There's no place like home: NASA releases beautiful satellite photos of Earth
Photos show storm systems, oceans in exquisite detail
NASA and and the National Oceanic and Atmospheric Administration (NOAA) have released incredible photos of home taken from a new satellite orbiting Earth called GOES-16. The Geostationary Operational Environmental Satellites (GOES) are a number of satellites that both agencies have used to monitor meteorological conditions across the globe. GOES-16 was launched on Nov. 19, 2016.
The moon is seen with the Earth in this image from GOES-16.
Here, the moon hangs above Earth. This image was captured by GOES-16 on Jan. 15. Like other GOES satellites it will use the moon for calibration.
A storm system moves across the U.S.
A massive storm system is seen here crossing much of the United States on Jan.15. The storm was responsible for freezing rain and ice across several states that caused power outages and several deaths. The GOES satellite will help provide better data on systems such as this one. A second new GOES satellite, currently called GOES-S, will launch in spring 2018.
The east coast of the U.S. and parts of Canada are seen ahead of the storm.
The east coast of the United States is seen here before the storm passed through the region. Lakes Erie and Ontario are visible, as are southern Ontario and Quebec.
The inviting, warm waters of the Caribbean show as light blue.
While eastern Canada and parts of the U.S east coast were dealing with chilly weather, it was still warm in the Caribbean. Here, the shallow, light blue waters of the Caribbean are seen.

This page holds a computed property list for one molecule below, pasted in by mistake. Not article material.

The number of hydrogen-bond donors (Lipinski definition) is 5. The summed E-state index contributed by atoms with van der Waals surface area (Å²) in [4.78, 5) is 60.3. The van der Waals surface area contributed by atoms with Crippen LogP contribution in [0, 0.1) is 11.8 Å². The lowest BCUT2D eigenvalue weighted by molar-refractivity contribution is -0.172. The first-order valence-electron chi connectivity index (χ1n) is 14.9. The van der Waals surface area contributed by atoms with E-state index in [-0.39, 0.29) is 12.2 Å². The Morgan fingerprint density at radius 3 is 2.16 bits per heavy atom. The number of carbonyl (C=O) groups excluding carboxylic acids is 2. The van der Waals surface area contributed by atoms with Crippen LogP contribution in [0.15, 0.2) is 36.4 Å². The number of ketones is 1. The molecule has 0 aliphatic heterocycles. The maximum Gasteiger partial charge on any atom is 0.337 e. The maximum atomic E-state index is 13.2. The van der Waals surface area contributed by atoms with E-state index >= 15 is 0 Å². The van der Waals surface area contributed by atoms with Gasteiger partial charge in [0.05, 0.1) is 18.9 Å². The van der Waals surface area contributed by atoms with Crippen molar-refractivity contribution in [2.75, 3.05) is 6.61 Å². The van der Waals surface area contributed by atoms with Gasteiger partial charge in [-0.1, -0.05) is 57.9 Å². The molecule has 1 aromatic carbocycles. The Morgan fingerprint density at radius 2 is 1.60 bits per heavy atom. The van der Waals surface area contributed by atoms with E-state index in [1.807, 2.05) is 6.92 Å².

The Great Lakes show clearly in image of our blue marble seen from space.
This composite image shows a full-disk of Earth and the western hemisphere from Canada straight down to South America. The Great Lakes, as well as the St. Lawrence Seaway, are clearly visible.
South America is brown and green with mountain waves clouds.
GOES-16 captured storms in the northeast of Argentina. Mountain waves clouds are also seen in the southwest. These types of clouds form under a particular set of conditions and look like a sequence of waves, hence their name.
Smoke and fire are seen from space in Mexico and Central America.
Smoke and fire is seen here in this mainly cloud-free image of Mexico and Central America. The new GOES satellites — GOES-16 and soon-to-be-launched GOES-S — will help monitor conditions that might exacerbate fires.
Heavy clouds hang over the Pacific Ocean and California.
"The image is much more than a pretty picture — it is the future of weather observations and forecasting," said Louis W. Uccellini, director of NOAA's National Weather Service in Silver Spring, Maryland.
"High resolution imagery from GOES-16 will provide sharper and more detailed views of hazardous weather systems and reveal features that previous instruments might have missed … As a result, forecasters can issue more accurate, timely, and reliable watches and warnings, and provide better information to emergency managers and other decision makers."